ADVERTISEMENT
ADVERTISEMENT

Nailing Down Iron Assimilation

Iron is both a nutritious and potentially noxious element. Its precise regulation in cells is necessary to assure synthesis of several proteins of which the metal is an integral part. At the same time, the cell must avoid generation of tissue-damaging oxygen radicals, which are known to arise from certain transition metals, such as iron. Environmental iron is mostly in a form (the 3+ oxidation state) that is characterized by extreme insolubility at biological pH. In order to dissolve iron, ma

J. B. Neilands
Iron is both a nutritious and potentially noxious element. Its precise regulation in cells is necessary to assure synthesis of several proteins of which the metal is an integral part. At the same time, the cell must avoid generation of tissue-damaging oxygen radicals, which are known to arise from certain transition metals, such as iron.

Environmental iron is mostly in a form (the 3+ oxidation state) that is characterized by extreme insolubility at biological pH. In order to dissolve iron, many bacterial and fungal species synthesize a line of relatively low molecular weight, virtually ferric-specific chelating, or binding, agents generically called siderophores (Gr. “iron bearer,” ISI Atlas of Science: Biochemistry, 1, 53-6, 1988). The affinity of siderophores for iron (III) is such that they can compete effectively with hydroxyl ion for the metal. Microorganisms have also evolved highly efficient transport systems for ferric siderophores that enable them to recognize...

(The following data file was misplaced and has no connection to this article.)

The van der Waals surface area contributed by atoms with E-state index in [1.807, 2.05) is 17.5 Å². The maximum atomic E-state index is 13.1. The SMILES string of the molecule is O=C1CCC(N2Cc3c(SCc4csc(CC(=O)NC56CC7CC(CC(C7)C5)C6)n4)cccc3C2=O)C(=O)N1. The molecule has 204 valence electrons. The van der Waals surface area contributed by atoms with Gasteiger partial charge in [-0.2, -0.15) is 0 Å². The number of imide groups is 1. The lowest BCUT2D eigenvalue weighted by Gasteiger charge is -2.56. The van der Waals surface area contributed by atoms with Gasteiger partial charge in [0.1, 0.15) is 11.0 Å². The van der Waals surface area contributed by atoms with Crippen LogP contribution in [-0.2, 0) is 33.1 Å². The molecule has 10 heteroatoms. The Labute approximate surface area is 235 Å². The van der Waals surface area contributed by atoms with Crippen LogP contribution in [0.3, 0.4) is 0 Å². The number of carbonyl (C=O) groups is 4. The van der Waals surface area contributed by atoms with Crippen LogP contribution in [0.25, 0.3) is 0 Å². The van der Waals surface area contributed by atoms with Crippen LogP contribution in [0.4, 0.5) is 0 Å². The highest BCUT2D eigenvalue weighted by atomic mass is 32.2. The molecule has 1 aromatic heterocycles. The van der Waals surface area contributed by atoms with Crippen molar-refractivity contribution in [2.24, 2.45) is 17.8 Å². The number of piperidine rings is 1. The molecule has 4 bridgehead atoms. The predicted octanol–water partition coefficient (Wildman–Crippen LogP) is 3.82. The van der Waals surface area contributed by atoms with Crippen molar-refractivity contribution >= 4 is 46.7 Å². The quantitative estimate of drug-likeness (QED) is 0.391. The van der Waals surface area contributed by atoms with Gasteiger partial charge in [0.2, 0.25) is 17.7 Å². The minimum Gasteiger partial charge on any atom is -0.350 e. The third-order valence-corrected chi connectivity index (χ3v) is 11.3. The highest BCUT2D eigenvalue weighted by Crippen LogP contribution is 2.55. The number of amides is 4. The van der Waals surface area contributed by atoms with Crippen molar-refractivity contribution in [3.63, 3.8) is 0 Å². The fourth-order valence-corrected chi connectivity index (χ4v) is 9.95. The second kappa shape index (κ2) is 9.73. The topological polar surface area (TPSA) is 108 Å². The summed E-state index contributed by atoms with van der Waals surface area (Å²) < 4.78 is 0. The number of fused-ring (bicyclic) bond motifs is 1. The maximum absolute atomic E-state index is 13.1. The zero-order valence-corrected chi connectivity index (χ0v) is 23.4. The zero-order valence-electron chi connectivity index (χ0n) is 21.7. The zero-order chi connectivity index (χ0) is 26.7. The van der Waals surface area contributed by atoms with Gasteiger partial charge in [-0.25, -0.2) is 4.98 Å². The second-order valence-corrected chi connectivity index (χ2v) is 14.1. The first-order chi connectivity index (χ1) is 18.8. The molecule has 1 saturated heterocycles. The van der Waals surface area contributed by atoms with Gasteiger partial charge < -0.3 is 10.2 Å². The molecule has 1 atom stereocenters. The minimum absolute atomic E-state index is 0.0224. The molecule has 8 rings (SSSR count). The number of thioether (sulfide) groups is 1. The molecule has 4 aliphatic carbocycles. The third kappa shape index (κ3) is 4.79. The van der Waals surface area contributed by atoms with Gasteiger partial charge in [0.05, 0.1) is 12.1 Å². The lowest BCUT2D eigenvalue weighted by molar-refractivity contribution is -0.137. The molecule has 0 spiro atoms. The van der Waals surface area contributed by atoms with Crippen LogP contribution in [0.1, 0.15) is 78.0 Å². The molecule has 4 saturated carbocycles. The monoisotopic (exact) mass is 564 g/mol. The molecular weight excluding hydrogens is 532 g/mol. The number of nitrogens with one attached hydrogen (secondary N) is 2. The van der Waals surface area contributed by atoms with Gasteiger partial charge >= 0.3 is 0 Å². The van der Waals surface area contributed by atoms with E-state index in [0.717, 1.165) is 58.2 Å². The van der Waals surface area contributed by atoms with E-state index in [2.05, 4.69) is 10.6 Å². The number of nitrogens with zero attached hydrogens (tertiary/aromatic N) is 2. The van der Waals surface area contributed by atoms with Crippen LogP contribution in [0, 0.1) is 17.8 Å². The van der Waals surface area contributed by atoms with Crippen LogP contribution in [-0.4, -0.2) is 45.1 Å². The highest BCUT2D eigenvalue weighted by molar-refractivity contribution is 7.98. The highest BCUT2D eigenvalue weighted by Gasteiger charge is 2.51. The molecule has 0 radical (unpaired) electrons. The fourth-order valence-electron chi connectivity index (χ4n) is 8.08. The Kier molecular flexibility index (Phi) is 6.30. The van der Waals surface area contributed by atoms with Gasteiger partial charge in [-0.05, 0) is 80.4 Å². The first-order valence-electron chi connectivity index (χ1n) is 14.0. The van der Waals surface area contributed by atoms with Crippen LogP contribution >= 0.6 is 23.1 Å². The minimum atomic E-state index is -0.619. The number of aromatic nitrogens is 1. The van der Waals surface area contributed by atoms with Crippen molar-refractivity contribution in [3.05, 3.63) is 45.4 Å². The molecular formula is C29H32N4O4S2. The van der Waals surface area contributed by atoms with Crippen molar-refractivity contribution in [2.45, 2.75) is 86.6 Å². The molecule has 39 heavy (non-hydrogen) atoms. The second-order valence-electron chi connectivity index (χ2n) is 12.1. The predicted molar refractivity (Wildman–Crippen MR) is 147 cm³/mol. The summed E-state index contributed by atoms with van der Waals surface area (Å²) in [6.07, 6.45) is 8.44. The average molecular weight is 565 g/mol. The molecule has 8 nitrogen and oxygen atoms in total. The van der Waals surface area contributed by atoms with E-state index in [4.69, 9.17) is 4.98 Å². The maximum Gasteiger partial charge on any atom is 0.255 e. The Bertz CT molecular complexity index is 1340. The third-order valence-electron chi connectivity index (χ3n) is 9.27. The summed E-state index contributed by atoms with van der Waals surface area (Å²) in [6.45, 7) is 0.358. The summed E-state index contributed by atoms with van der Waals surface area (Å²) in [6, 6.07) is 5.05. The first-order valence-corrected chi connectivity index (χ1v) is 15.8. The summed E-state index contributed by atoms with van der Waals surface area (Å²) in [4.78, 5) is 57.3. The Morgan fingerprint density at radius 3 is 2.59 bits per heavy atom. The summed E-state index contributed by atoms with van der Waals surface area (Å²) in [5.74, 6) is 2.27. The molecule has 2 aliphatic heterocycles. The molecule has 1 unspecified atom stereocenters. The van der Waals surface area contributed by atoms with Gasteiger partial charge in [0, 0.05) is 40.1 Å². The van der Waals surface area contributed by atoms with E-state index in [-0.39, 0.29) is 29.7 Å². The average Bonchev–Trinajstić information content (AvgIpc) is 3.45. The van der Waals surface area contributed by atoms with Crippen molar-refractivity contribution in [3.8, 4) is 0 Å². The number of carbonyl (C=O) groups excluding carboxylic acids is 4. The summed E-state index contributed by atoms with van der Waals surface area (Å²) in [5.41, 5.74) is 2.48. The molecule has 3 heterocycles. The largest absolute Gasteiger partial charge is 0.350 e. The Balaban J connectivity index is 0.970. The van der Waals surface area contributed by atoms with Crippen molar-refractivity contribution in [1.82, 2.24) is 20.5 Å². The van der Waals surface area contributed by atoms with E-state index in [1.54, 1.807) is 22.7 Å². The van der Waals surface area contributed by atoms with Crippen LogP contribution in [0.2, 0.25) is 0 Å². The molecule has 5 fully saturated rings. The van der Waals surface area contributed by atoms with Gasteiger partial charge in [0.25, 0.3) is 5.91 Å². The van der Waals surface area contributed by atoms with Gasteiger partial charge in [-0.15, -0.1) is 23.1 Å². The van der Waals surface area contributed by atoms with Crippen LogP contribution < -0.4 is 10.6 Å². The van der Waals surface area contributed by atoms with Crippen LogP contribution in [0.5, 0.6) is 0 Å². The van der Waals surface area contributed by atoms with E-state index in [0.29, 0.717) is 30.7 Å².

Interested in reading more?

Become a Member of

Receive full access to digital editions of The Scientist, as well as TS Digest, feature stories, more than 35 years of archives, and much more!
Already a member?
ADVERTISEMENT